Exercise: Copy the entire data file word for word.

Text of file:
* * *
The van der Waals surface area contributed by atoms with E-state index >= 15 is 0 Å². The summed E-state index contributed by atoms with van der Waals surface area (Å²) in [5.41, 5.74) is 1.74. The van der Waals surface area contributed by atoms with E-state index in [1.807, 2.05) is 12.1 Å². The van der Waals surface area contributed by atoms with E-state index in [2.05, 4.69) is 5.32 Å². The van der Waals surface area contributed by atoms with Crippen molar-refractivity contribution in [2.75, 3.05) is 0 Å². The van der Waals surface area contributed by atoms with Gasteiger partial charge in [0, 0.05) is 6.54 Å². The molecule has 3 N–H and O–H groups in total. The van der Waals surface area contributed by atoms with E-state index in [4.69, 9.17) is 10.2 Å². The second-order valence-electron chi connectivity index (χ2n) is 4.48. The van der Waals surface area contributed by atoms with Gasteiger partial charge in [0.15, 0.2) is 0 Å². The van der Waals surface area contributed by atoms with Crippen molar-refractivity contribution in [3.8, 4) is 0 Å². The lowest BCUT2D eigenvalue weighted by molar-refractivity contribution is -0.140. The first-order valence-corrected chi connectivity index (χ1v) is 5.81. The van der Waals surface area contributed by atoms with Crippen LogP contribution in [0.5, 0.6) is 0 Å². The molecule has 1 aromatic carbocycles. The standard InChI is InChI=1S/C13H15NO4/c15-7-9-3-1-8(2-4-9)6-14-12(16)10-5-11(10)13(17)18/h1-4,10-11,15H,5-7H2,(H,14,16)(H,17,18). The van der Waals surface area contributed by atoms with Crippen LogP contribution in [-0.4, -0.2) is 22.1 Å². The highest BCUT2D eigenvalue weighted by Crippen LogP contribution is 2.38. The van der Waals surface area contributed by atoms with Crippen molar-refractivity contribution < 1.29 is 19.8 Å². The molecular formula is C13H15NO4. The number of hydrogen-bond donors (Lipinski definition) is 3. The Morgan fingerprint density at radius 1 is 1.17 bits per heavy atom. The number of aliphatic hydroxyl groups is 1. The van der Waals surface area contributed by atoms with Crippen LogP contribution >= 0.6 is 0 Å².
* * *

The van der Waals surface area contributed by atoms with E-state index >= 15 is 0 Å². The summed E-state index contributed by atoms with van der Waals surface area (Å²) in [5.41, 5.74) is 1.74. The van der Waals surface area contributed by atoms with E-state index in [1.807, 2.05) is 12.1 Å². The van der Waals surface area contributed by atoms with E-state index in [2.05, 4.69) is 5.32 Å². The van der Waals surface area contributed by atoms with Crippen molar-refractivity contribution in [2.75, 3.05) is 0 Å². The van der Waals surface area contributed by atoms with Gasteiger partial charge in [0, 0.05) is 6.54 Å². The molecule has 3 N–H and O–H groups in total. The van der Waals surface area contributed by atoms with E-state index in [4.69, 9.17) is 10.2 Å². The second-order valence-electron chi connectivity index (χ2n) is 4.48. The van der Waals surface area contributed by atoms with Gasteiger partial charge in [0.15, 0.2) is 0 Å². The van der Waals surface area contributed by atoms with Crippen molar-refractivity contribution in [3.8, 4) is 0 Å². The lowest BCUT2D eigenvalue weighted by molar-refractivity contribution is -0.140. The first-order valence-corrected chi connectivity index (χ1v) is 5.81. The van der Waals surface area contributed by atoms with Crippen LogP contribution in [0.5, 0.6) is 0 Å². The molecule has 1 aromatic carbocycles. The standard InChI is InChI=1S/C13H15NO4/c15-7-9-3-1-8(2-4-9)6-14-12(16)10-5-11(10)13(17)18/h1-4,10-11,15H,5-7H2,(H,14,16)(H,17,18). The van der Waals surface area contributed by atoms with Crippen LogP contribution in [-0.4, -0.2) is 22.1 Å². The highest BCUT2D eigenvalue weighted by Crippen LogP contribution is 2.38. The van der Waals surface area contributed by atoms with Crippen molar-refractivity contribution < 1.29 is 19.8 Å². The molecular formula is C13H15NO4. The number of hydrogen-bond donors (Lipinski definition) is 3. The Morgan fingerprint density at radius 1 is 1.17 bits per heavy atom. The number of aliphatic hydroxyl groups is 1. The van der Waals surface area contributed by atoms with Crippen LogP contribution >= 0.6 is 0 Å².